Photo by Cameron Wittig
“The Super Bowl is a worldwide platform to sell your state. It can change the whole economics of a city and have a major, lasting effect. Indianapolis is the best example of that. The more people that choose to come here, do business here, the better.”
After the 2018 Super Bowl:
“I’d love to lay on a beach. But I have three kids that won’t be done with school! I’ll probably go back to the mall, but in a different capacity.”
As CEO of the Minnesota Super Bowl Host Committee, Maureen Bausch has three years to orchestrate a weekend of parties for 110,000 people with a worldwide audience. In Minnesota. In February.
The last time the big game was played here, in 1992, Bausch was busy opening the Mall of America, where she expected she would retire as vice president of business development—unless something amazing came along. It doesn’t get much bigger than the Super Bowl.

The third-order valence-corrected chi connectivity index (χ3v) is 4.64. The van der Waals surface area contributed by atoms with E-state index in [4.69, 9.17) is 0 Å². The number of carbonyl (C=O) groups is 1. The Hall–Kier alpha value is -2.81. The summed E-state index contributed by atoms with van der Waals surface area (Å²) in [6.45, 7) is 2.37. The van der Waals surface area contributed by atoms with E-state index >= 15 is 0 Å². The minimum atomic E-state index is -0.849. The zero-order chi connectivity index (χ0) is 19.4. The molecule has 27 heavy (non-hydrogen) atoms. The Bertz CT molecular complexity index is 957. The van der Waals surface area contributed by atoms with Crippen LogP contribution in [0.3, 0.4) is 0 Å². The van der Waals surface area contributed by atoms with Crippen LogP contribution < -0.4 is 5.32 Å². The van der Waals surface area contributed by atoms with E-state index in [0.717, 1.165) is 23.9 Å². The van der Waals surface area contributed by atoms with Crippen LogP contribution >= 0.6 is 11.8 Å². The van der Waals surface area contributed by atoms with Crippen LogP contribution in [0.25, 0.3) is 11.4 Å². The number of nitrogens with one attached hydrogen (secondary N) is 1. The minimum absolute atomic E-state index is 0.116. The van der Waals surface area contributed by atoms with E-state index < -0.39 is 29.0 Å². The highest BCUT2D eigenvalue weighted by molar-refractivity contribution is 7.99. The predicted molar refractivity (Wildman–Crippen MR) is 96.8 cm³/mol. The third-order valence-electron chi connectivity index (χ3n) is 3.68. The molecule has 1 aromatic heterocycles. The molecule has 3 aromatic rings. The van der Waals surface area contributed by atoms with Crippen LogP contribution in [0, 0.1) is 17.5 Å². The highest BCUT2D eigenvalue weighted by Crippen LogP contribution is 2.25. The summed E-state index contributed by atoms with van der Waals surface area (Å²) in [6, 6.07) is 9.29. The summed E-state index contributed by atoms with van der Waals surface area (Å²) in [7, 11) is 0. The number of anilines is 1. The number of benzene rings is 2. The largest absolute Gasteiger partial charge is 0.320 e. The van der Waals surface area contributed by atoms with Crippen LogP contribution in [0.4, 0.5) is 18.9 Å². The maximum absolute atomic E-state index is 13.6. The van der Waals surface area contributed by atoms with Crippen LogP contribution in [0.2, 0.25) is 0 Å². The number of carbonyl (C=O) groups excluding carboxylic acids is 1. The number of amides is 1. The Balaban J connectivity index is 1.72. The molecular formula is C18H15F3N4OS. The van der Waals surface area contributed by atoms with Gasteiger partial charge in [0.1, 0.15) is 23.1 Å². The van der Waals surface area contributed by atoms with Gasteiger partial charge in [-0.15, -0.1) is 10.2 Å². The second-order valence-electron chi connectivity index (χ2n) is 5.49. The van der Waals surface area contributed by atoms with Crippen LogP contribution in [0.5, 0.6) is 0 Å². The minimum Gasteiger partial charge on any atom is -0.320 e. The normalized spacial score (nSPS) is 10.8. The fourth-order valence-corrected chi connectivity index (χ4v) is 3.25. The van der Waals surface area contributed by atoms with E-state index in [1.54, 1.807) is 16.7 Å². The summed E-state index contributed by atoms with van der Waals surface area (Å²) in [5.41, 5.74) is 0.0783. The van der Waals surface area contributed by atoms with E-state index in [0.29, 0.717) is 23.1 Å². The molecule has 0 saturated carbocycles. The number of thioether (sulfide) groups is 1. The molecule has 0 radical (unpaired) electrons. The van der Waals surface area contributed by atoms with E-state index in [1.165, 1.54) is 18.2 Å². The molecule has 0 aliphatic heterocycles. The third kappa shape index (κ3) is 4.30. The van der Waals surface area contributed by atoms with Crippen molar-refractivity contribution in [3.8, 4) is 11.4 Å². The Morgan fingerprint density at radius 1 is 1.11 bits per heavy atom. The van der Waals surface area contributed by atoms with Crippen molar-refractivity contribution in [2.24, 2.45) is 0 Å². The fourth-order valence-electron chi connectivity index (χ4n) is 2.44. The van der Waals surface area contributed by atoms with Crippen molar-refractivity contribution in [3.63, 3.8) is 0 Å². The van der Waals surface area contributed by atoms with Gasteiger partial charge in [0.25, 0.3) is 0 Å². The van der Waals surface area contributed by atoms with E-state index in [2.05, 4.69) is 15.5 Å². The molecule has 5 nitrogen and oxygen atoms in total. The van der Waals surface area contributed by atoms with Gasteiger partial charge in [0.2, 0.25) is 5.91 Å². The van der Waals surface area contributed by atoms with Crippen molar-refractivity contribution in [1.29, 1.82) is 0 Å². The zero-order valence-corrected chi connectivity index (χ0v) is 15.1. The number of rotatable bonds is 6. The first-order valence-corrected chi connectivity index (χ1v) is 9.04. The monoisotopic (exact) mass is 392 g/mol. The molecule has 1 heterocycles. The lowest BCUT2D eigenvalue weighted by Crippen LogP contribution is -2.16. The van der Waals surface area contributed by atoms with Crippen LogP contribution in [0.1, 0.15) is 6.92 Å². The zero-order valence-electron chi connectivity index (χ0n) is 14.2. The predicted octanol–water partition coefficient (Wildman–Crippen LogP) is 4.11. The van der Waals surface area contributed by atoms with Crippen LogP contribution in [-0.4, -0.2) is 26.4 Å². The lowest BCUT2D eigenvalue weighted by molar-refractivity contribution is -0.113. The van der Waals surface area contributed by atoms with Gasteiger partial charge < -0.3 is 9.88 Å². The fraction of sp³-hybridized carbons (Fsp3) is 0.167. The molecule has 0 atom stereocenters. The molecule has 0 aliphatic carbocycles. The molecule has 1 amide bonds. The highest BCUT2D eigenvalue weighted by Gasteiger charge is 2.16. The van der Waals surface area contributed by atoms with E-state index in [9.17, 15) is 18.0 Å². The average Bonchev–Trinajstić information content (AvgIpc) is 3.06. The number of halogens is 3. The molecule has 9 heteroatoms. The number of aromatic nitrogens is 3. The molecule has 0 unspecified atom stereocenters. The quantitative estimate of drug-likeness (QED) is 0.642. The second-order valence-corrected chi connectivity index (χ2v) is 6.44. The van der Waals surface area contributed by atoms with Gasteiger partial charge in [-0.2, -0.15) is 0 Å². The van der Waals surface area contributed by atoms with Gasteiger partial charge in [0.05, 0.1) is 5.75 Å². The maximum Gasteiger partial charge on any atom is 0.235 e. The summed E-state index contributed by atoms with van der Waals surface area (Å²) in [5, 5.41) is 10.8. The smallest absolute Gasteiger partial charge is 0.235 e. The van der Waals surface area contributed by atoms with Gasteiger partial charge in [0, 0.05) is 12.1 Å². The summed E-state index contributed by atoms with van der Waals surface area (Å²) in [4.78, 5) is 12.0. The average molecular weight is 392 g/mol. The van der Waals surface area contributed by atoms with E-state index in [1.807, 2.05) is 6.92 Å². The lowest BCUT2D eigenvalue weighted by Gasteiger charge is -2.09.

Shopping malls and football have a lot in common, Bausch says. Both require respecting a brand, entertaining masses, and engaging community. “I’ve sold this state for 24 years, convinced more than 200 organizations to come to Minnesota. I don’t think many have been disappointed.”
As an office of one, Bausch’s to-do list includes securing 10,000 volunteers, planning meetings for the park outside the new Vikings stadium, and dreaming up Super Bowl weekend activities that will shine the best possible light on our frozen state.
Bausch started her career as advertising director for Cub Foods, co-founded by her father (and former Stillwater mayor) Charles Hooley.